A recent survey by the Association for Financial Professionals revealed that U.S. firms plan to reduce their bank account balances by a 20 percent average if the Transaction Account Guarantee program is not extended.
The survey revealed that the firms plan to put some of the funds from business checking accounts into money market mutual funds, Reuters reports.
The FDIC is poised to terminate the TAG program, which insures bank deposits of more than $250,000 in non-interest bearing checking accounts. The program was established in 2008 at the height of the financial crisis as part of an effort to ensure liquidity and increase confidence in the U.S. financial system.
Recent data from the FDIC revealed that, under the TAG program, money in large business accounts increased to $1.49 trillion at the end of the third quarter.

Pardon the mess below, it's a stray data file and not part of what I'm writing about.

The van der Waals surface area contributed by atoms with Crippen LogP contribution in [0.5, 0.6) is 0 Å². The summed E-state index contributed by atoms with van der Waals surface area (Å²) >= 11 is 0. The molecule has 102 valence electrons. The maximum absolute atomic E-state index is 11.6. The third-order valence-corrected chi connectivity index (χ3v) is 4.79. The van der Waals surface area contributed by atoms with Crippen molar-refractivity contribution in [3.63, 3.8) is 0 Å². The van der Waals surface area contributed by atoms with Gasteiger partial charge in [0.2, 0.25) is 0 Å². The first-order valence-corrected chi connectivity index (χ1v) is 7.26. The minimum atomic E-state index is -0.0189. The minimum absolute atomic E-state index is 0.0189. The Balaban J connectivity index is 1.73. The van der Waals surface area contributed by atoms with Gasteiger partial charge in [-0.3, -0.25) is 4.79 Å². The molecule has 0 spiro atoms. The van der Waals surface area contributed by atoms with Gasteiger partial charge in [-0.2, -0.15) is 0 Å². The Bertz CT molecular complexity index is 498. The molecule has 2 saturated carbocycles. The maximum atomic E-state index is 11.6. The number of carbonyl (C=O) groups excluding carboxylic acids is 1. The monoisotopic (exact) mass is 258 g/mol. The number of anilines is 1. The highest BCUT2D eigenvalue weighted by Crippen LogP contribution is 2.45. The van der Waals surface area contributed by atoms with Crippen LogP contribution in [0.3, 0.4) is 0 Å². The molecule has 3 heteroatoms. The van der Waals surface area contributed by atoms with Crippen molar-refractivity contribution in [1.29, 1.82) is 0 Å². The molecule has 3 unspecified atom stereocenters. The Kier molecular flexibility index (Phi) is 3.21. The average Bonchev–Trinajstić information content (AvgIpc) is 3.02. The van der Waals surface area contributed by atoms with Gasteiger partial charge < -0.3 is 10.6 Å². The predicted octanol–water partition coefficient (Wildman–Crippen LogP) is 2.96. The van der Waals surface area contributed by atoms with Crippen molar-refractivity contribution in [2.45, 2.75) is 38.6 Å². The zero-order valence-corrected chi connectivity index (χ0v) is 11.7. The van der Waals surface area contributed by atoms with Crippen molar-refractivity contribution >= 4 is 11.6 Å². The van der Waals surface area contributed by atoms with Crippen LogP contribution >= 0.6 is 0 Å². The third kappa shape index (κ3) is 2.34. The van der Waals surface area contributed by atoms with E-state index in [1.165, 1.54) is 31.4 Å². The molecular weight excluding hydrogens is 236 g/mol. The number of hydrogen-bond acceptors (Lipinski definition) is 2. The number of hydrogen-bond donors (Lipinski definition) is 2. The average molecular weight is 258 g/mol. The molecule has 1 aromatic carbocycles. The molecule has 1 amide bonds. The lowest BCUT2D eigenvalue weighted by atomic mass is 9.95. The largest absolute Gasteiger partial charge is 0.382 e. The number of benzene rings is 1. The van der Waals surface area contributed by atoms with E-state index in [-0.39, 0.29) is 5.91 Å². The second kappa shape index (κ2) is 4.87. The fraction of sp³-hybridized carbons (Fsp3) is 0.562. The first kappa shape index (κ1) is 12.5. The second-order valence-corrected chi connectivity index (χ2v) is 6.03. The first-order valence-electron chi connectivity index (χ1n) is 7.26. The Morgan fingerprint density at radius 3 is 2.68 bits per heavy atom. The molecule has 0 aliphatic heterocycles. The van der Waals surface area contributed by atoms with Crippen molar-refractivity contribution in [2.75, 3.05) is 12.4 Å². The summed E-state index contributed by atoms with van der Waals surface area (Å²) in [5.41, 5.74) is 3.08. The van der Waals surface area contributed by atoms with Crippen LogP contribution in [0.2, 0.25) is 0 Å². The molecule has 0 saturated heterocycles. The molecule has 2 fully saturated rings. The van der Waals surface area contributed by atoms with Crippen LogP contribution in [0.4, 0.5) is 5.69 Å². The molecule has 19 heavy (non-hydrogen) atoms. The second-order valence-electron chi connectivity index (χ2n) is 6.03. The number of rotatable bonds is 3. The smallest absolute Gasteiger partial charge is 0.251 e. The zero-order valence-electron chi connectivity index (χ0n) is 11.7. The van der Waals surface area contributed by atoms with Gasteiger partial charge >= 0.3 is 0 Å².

“Should unlimited FDIC insurance expire at the end of the year, 51 percent of organizations expect to move at least some of their cash and short-term investment portfolios away from non-interest bearing bank accounts into other investment vehicles,” AFP said, according to Reuters.
Though estimates vary on the dollar amount of withdrawals expected if TAG expires, research firm Wrightson ICAP estimates that $200 billion to $250 billion will be withdrawn in early 2013.
The TAG program was originally scheduled to end December 2009 but was extended to 2012 under the 2010 Dodd-Frank Act. The program has positioned checking accounts against money market funds as a result of TAG’s federal guarantee and an increased level of caution by firms following the crisis, Reuters reports.
Twenty-eight percent of organizations said they would reduce bank deposits between 10 and 24 percent if TAG expires, while 21 percent plan to reduce holdings by between 25 and 49 percent. Forty-two percent of firms said they would move at least some funds into money market funds, while 41 percent said they would invest in Treasury securities or bonds.